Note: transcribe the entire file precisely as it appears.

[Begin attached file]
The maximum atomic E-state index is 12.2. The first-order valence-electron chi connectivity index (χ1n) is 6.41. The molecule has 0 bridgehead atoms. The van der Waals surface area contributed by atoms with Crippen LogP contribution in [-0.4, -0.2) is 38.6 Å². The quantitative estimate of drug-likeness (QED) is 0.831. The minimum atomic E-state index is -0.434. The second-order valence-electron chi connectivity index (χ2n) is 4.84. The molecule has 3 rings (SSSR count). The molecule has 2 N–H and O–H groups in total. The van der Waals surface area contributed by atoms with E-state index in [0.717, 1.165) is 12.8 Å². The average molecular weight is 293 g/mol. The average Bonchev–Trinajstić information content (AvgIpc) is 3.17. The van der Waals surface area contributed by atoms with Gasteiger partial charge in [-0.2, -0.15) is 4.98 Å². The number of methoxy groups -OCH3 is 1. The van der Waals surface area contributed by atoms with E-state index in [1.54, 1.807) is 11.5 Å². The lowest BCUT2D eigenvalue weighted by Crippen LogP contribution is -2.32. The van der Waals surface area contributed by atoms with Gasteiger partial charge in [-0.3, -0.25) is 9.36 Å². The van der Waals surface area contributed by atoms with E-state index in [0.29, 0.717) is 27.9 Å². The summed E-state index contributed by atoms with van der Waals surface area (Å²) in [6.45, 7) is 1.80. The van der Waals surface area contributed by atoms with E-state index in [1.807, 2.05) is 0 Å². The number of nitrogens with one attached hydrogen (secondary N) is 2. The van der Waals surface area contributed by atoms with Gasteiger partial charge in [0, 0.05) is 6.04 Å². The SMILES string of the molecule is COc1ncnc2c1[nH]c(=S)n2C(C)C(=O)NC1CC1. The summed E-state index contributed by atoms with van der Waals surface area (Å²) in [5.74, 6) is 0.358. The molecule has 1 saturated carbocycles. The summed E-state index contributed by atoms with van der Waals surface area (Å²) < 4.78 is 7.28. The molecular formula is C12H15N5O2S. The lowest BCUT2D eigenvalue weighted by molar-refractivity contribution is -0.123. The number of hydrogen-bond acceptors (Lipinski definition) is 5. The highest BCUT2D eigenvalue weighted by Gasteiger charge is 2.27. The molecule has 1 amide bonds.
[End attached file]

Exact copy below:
The maximum atomic E-state index is 12.2. The first-order valence-electron chi connectivity index (χ1n) is 6.41. The molecule has 0 bridgehead atoms. The van der Waals surface area contributed by atoms with Crippen LogP contribution in [-0.4, -0.2) is 38.6 Å². The quantitative estimate of drug-likeness (QED) is 0.831. The minimum atomic E-state index is -0.434. The second-order valence-electron chi connectivity index (χ2n) is 4.84. The molecule has 3 rings (SSSR count). The molecule has 2 N–H and O–H groups in total. The van der Waals surface area contributed by atoms with E-state index in [0.717, 1.165) is 12.8 Å². The average molecular weight is 293 g/mol. The average Bonchev–Trinajstić information content (AvgIpc) is 3.17. The van der Waals surface area contributed by atoms with Gasteiger partial charge in [-0.2, -0.15) is 4.98 Å². The number of methoxy groups -OCH3 is 1. The van der Waals surface area contributed by atoms with E-state index in [1.54, 1.807) is 11.5 Å². The lowest BCUT2D eigenvalue weighted by Crippen LogP contribution is -2.32. The van der Waals surface area contributed by atoms with Gasteiger partial charge in [-0.3, -0.25) is 9.36 Å². The van der Waals surface area contributed by atoms with E-state index in [0.29, 0.717) is 27.9 Å². The summed E-state index contributed by atoms with van der Waals surface area (Å²) in [6.45, 7) is 1.80. The van der Waals surface area contributed by atoms with E-state index in [1.807, 2.05) is 0 Å². The number of nitrogens with one attached hydrogen (secondary N) is 2. The van der Waals surface area contributed by atoms with Gasteiger partial charge in [0, 0.05) is 6.04 Å². The SMILES string of the molecule is COc1ncnc2c1[nH]c(=S)n2C(C)C(=O)NC1CC1. The summed E-state index contributed by atoms with van der Waals surface area (Å²) in [5.74, 6) is 0.358. The molecule has 1 saturated carbocycles. The summed E-state index contributed by atoms with van der Waals surface area (Å²) < 4.78 is 7.28. The molecular formula is C12H15N5O2S. The lowest BCUT2D eigenvalue weighted by molar-refractivity contribution is -0.123. The number of hydrogen-bond acceptors (Lipinski definition) is 5. The highest BCUT2D eigenvalue weighted by Gasteiger charge is 2.27. The molecule has 1 amide bonds.